First things first – Blake Lively is gorgeous. The camera loves every unconventional angle of her face. Her long, fairy-tale blonde hair flaps as though in sync with wind patterns. She really is Barbie Goes Surfing. But, that is as shallow as “The Shallows” gets. It’s a clever way for the director to subvert the viewers’ expectations that the film they are about to see is a story of a pretty girl in distress. Once all pretences have been plucked away, “The Shallows” becomes a bona fide thriller.
The plot of “The Shallows” isn’t all that original or unique. In this genre of filmmaking, originality isn’t necessarily as pivotal to a film’s success as the actor’s willingness to survive throughout the following 90 minutes or so. Blake Lively plays Nancy Adams, a recent medical school dropout due to the emotional duress of her mother’s death. She decides to visit the same beach her mother visited years ago around the time she found out she was pregnant with Nancy. Therefore, the visit to this beach is setting up the film to be an exercise in healing and closure. The imagery here becomes integral to the plot’s development. The clear, blue waters represent the confrontation of one’s past, and the beaches’ absence of people can only set up our protagonist on a journey to confront her emotions and feelings without any distractions.
When Nancy leaves her cell phone in her backpack on the beach before embarking on what is to be a very terrible surfing adventure, she’s saying goodbye to the life she lived and immerses herself into a baptism of sorts. A symbolic rebirth, if you will. I don’t know if this is what the director envisioned, but as someone who has seen many, many films, I feel like this subtext is too coincidental to let slide by.
Aside from meeting two local surfers, Nancy is solo on this journey. After speaking with her father and sister (represented by some smart visual methods by the director) on the cell phone she leaves back on the beach, she gets in the water. After taking in some waves, she sees an enormous whale carcass floating in the water. Clearly noticing it’s a sign of danger, she decides to take the next rolling waves back to the beach. This is where the action starts.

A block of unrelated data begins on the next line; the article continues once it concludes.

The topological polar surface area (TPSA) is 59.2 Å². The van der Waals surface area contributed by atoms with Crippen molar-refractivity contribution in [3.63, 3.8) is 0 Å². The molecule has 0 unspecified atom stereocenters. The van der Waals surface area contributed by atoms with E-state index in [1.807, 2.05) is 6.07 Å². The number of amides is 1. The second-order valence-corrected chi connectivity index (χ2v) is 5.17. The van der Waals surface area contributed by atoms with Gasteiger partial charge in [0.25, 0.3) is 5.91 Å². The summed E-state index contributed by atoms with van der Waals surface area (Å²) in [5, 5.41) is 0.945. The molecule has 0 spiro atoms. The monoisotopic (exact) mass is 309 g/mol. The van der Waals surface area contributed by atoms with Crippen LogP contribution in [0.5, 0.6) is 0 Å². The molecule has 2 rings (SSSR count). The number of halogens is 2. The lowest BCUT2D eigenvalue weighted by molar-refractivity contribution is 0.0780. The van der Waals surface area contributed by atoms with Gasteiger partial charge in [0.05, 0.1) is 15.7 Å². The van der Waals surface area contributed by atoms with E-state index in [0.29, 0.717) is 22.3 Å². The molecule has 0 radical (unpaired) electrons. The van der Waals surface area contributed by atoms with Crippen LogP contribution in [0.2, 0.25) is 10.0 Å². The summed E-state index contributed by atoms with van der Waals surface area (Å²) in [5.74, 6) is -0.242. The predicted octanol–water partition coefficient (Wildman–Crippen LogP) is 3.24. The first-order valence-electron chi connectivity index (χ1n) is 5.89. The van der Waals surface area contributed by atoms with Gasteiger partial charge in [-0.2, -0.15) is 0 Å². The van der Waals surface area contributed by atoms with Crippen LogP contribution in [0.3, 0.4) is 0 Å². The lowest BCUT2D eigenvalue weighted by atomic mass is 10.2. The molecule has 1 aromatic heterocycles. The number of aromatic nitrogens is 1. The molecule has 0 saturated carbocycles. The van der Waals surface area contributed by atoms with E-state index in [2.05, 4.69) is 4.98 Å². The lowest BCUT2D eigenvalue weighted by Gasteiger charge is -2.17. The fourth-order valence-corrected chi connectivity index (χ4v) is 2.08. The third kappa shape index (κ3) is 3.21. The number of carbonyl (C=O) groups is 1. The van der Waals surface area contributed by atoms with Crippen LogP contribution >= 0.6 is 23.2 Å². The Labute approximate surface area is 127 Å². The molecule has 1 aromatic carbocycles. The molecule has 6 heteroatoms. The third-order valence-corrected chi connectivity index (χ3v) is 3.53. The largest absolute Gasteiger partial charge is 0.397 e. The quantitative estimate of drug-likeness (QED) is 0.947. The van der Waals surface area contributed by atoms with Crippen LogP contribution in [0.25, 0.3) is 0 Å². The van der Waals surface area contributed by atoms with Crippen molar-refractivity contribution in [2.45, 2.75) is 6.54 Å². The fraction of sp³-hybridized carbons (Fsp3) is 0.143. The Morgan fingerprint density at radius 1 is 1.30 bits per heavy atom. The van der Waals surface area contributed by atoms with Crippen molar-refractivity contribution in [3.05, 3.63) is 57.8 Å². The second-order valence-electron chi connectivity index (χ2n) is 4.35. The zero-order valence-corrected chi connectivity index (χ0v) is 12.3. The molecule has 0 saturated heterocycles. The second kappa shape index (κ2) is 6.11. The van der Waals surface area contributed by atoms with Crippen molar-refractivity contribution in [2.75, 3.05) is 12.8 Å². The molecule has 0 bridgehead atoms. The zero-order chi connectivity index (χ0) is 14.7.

A big, menacing shark decides to bump Nancy’s surfboard and take a big chunk out of her leg. Running on adrenaline, she takes refuge on a nearby reef, where she devises a makeshift tourniquet for her profusely bleeding wound. Spending the night in intense pain, she has a glimmer of hope the next morning where she sees a local man on the beach. Trying to signal him to get help, she only succeeds in having him get in the water (after stealing her cell phone) and getting eaten by the shark. This shark is ruthless…and hungry. And clearly only frequents this particular beach.
There’s more waiting for help, and there’s plenty more blood. Instead of becoming the stereotype victim in thrillers, Nancy is resourceful and resilient. She seems to understand that there might be a way to safety, and with the comic device of an injured seagull by her side, she tries to outsmart the shark and get to a nearby buoy which has flare guns.
What follows is a little bit of cat and mouse between Nancy and Shark. They’re both great swimmers, and begin to mirror one another in terms of motion and behaviours. The film is relatively short and clocks in under 90 minutes, thus the tension is not drawn out. This short running time also prevents the viewer from screaming out “Bad Idea!” or tsk-tsking aplenty at the screen.
In films such as “The Shallows” where a lone popular star is in peril for two hours, (see Gravity or Cast Away), the story is often just a way to showcase a certain actor’s acting abilities. There’s no really getting way from bad acting in a film where there is only one actor on-screen (minus a CGI shark, of course). Blake Lively certainly does not disappoint in this respect. She commands the screen, her likeability radiating in every scene. I don’t quite get why there’s so much ambivalence regarding Lively’s screen presence. It’s actually sort of hypocritical in that when Lively is being criticized for her acting, critics usually comment on her beauty. The two can be mutually exclusive but not in Hollywood, apparently. It’s like some big revelation that a pretty actor can act.
Pleasantly surprised by “The Shallows,” I recommend it to those who like fun, and thrilling, summer blockbusters. It won’t change your life, but it will certainly entertain you for a good 86 minutes.